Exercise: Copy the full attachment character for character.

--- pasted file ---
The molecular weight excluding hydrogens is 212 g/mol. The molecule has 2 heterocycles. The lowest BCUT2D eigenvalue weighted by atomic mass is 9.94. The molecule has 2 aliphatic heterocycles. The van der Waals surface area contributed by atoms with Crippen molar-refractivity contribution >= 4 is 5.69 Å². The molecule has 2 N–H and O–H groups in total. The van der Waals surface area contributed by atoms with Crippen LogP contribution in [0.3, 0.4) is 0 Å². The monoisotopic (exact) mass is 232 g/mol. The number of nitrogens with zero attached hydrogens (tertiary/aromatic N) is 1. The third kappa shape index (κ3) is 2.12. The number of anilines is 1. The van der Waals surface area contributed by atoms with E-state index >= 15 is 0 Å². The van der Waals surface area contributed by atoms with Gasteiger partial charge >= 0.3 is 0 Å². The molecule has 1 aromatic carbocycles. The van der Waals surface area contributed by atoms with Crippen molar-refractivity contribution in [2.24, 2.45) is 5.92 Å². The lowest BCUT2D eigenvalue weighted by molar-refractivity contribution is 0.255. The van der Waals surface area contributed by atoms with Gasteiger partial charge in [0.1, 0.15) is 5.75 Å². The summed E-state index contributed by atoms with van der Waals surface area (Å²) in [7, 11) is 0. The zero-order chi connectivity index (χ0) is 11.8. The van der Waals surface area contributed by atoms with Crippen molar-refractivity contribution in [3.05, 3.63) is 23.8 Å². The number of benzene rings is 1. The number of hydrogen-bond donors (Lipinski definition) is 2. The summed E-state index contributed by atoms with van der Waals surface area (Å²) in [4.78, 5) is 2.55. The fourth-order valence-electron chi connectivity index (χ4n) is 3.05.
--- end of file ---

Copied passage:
The molecular weight excluding hydrogens is 212 g/mol. The molecule has 2 heterocycles. The lowest BCUT2D eigenvalue weighted by atomic mass is 9.94. The molecule has 2 aliphatic heterocycles. The van der Waals surface area contributed by atoms with Crippen molar-refractivity contribution >= 4 is 5.69 Å². The molecule has 2 N–H and O–H groups in total. The van der Waals surface area contributed by atoms with Crippen LogP contribution in [0.3, 0.4) is 0 Å². The monoisotopic (exact) mass is 232 g/mol. The number of nitrogens with zero attached hydrogens (tertiary/aromatic N) is 1. The third kappa shape index (κ3) is 2.12. The number of anilines is 1. The van der Waals surface area contributed by atoms with E-state index >= 15 is 0 Å². The van der Waals surface area contributed by atoms with Gasteiger partial charge >= 0.3 is 0 Å². The molecule has 1 aromatic carbocycles. The van der Waals surface area contributed by atoms with Crippen molar-refractivity contribution in [2.24, 2.45) is 5.92 Å². The lowest BCUT2D eigenvalue weighted by molar-refractivity contribution is 0.255. The van der Waals surface area contributed by atoms with Gasteiger partial charge in [0.1, 0.15) is 5.75 Å². The summed E-state index contributed by atoms with van der Waals surface area (Å²) in [7, 11) is 0. The zero-order chi connectivity index (χ0) is 11.8. The van der Waals surface area contributed by atoms with Crippen molar-refractivity contribution in [3.05, 3.63) is 23.8 Å². The number of benzene rings is 1. The number of hydrogen-bond donors (Lipinski definition) is 2. The summed E-state index contributed by atoms with van der Waals surface area (Å²) in [4.78, 5) is 2.55. The fourth-order valence-electron chi connectivity index (χ4n) is 3.05.